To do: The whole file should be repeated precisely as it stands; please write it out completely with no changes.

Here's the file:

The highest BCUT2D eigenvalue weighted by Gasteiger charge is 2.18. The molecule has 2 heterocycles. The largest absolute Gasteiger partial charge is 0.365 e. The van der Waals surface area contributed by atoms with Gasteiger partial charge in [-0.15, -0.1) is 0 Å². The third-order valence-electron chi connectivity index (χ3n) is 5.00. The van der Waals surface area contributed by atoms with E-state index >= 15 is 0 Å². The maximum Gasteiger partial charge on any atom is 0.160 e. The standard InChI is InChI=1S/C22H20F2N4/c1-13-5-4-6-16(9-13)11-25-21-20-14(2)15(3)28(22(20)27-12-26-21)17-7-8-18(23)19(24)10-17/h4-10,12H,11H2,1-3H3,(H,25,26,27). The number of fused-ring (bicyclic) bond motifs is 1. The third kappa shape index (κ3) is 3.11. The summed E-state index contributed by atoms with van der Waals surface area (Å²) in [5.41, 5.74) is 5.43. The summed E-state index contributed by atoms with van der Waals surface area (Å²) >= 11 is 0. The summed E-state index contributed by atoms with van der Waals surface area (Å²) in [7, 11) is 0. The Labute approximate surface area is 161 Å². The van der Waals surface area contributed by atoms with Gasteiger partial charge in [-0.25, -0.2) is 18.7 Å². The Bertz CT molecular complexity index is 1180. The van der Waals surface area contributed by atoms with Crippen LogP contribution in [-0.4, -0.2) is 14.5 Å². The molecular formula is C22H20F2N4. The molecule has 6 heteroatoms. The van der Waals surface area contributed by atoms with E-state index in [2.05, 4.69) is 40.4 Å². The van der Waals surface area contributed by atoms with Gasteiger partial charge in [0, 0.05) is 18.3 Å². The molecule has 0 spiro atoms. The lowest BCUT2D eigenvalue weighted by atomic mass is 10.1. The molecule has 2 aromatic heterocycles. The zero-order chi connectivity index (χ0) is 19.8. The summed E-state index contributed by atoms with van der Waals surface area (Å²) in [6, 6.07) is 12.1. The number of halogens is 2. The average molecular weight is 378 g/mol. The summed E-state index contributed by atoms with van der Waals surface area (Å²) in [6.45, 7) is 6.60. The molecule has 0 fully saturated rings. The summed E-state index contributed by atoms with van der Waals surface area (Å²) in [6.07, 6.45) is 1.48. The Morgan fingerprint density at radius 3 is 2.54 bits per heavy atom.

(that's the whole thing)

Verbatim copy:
The highest BCUT2D eigenvalue weighted by Gasteiger charge is 2.18. The molecule has 2 heterocycles. The largest absolute Gasteiger partial charge is 0.365 e. The van der Waals surface area contributed by atoms with Gasteiger partial charge in [-0.15, -0.1) is 0 Å². The third-order valence-electron chi connectivity index (χ3n) is 5.00. The van der Waals surface area contributed by atoms with E-state index >= 15 is 0 Å². The maximum Gasteiger partial charge on any atom is 0.160 e. The standard InChI is InChI=1S/C22H20F2N4/c1-13-5-4-6-16(9-13)11-25-21-20-14(2)15(3)28(22(20)27-12-26-21)17-7-8-18(23)19(24)10-17/h4-10,12H,11H2,1-3H3,(H,25,26,27). The number of fused-ring (bicyclic) bond motifs is 1. The third kappa shape index (κ3) is 3.11. The summed E-state index contributed by atoms with van der Waals surface area (Å²) in [5.41, 5.74) is 5.43. The summed E-state index contributed by atoms with van der Waals surface area (Å²) >= 11 is 0. The summed E-state index contributed by atoms with van der Waals surface area (Å²) in [7, 11) is 0. The Labute approximate surface area is 161 Å². The van der Waals surface area contributed by atoms with Gasteiger partial charge in [-0.25, -0.2) is 18.7 Å². The Bertz CT molecular complexity index is 1180. The van der Waals surface area contributed by atoms with Crippen LogP contribution in [-0.4, -0.2) is 14.5 Å². The molecular formula is C22H20F2N4. The molecule has 6 heteroatoms. The van der Waals surface area contributed by atoms with E-state index in [2.05, 4.69) is 40.4 Å². The van der Waals surface area contributed by atoms with Gasteiger partial charge in [0, 0.05) is 18.3 Å². The molecule has 0 spiro atoms. The lowest BCUT2D eigenvalue weighted by atomic mass is 10.1. The molecule has 2 aromatic heterocycles. The zero-order chi connectivity index (χ0) is 19.8. The summed E-state index contributed by atoms with van der Waals surface area (Å²) in [6, 6.07) is 12.1. The number of halogens is 2. The average molecular weight is 378 g/mol. The summed E-state index contributed by atoms with van der Waals surface area (Å²) in [6.45, 7) is 6.60. The molecule has 0 fully saturated rings. The summed E-state index contributed by atoms with van der Waals surface area (Å²) in [6.07, 6.45) is 1.48. The Morgan fingerprint density at radius 3 is 2.54 bits per heavy atom.